Each year 32 million Remembrance poppies and 80,000 wreaths are made at the Poppy Factory in UK which is staffed by a team of 50 people, most of them disabled, former servicemen and women and their dependants.
Originally called the Disabled Society the factory has been employing wounded, sick and injured ex-Service personnel since it was founded by Major George Howson MC in 1922 in the Old Kent Road. It’s sole purpose was to produce poppies, with the workforce being severely wounded veterans from WW1.
In 1925, The Poppy Factory moved to Richmond, Surrey and there it continues to make poppies, remembrance crosses, sprays and wreaths for The Royal British Legion’s Poppy Appeal.
It’s work is largely funded by the income that it receives from those poppy sales although it now also receives an increasing number of private donations.
The costs of making the paper versions of the poppy are kept low to ensure that 100 per cent of voluntary donations go straight to the Royal British Legion’s Appeal, but some of the snazzier versions of the little red flower – such as those worn by an increasing number of television celebrities and presenters, are not nearly as benevolent as they first appear.
Kleshna, one of a number of companies with an exclusive tie-in with the Legion, sells enamelled and crystal-clad poppies for up to £59.95 – and has admitted to giving just 10 per cent of the sales to charity, a similar percentage to that donated from the sale of the 888,246 ceramic poppies placed across the moat at the Tower of London, and each sold at a cost of £25, just £8.75 from which would reach the six charities, according to official estimates, while £12.08 would cover ‘costs’.
Paul Cummins, who owns the Derby factory responsible for the manufacture of the ceramic poppies, was originally bankrolled by a group of private investors who are controversially said to be making a handsome profit from the venture.
However, the six service charities concerned, Confederation of Service Charities (COBSEO), Combat Stress, Coming Home, Help for Heroes, Royal British Legion and SSAFA, will still benefit by over £1million each and interestingly enough, not one of them has publicly criticised the way the project is being run, saying they are pleased with whatever money they receive.
During the local build up to the Poppy Appeal, Facebook and other Social Media sites were awash with accusations about individuals who were said to be profiteering from the manufacture of poppies.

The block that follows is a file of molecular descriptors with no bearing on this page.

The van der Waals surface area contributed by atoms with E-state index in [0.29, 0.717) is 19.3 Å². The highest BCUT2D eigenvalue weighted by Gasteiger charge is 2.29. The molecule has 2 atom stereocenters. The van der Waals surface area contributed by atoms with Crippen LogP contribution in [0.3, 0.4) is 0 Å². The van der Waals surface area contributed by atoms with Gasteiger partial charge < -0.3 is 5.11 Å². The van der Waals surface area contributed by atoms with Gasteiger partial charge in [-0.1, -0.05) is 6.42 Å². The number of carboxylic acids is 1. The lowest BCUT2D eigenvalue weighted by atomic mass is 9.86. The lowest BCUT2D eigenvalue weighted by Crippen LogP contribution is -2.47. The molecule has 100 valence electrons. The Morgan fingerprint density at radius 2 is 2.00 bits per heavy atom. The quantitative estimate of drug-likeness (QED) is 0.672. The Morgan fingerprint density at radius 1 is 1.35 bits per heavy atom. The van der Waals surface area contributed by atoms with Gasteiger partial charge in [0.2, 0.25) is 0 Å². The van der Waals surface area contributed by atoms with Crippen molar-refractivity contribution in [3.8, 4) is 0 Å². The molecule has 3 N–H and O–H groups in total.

Alan Henderson was advertising poppy items for sale on the ‘Orihuela Costa Buy and Sell’ page at a cost of 2.99 + postage, with Euro1 of each sale donated to the RBL poppy appeal. He was quickly accused of profiteering by a number of users but responded with the statement ‘There is no profit being made after material glue ect plus I buy the poppies before I donate your euro from the sale. I promise you no profit is being made from these.’
Gary Binks had quite the opposite view saying ‘ I am sick of hearing negativity on this site! Good on you Alan, don´t explain yourself as you don´t need to! It´s a great product..just a shame you have attracted negative reactions to it!’
Another facebook user, Dominique Lee, wrote ‘As the mother of a serving soldier I would gladly pay for one of these poppies. If the man says he is giving the proceeds to charity then surely can we not take him at his word. Sometimes people just think of a nice idea and don’t have the time to register as a charity. Let’s just look on the positive side and believe that this is just one person who would like to make a difference. I got the same kind of negative comments some time ago when I asked people to collect items to send to soldiers in Afghanistan for Xmas and was devastated at the character assassination i received.’
Of course the difference between Paul Cummins, his ceramic poppies, Kleshna, their poppy jewellery, and Alan Henderson and the like, is that the former two were commissioned by the RBL and Tower of London authorities to manufacture and sell their goods, making agreed contributions to a variety of appeals in the process, whilst Alan was not. So whilst the accusations of profiteering on the back of Remembrance will continue to be made, their actions are perhaps not quite as controversial as many people would like us to suppose.
I have to largely agree with the sentiments posted by Gary and Dominique. The contributions being made to the RBL and other service Charities by these companies and individuals would not otherwise be made so where is the harm in the actions they are taking as long as the charities continue to benefit.
Everyone needs to eat and recover their manufacture and production costs, whatever the size with people rarely able to devote their lives to a cause that pays them nothing.
So I’m hoping the whole issue continues to concentrate on veterans, the reason for the poppy and the millions of pounds and euros that have been donated to the appeal. It was Remembrance Day, 2014 is the Centenary of the outbreak of WW1, and an extremely important time in our history, so let’s try to remain focused on that.
Filed under: http://www.theleader.info/article/45619/
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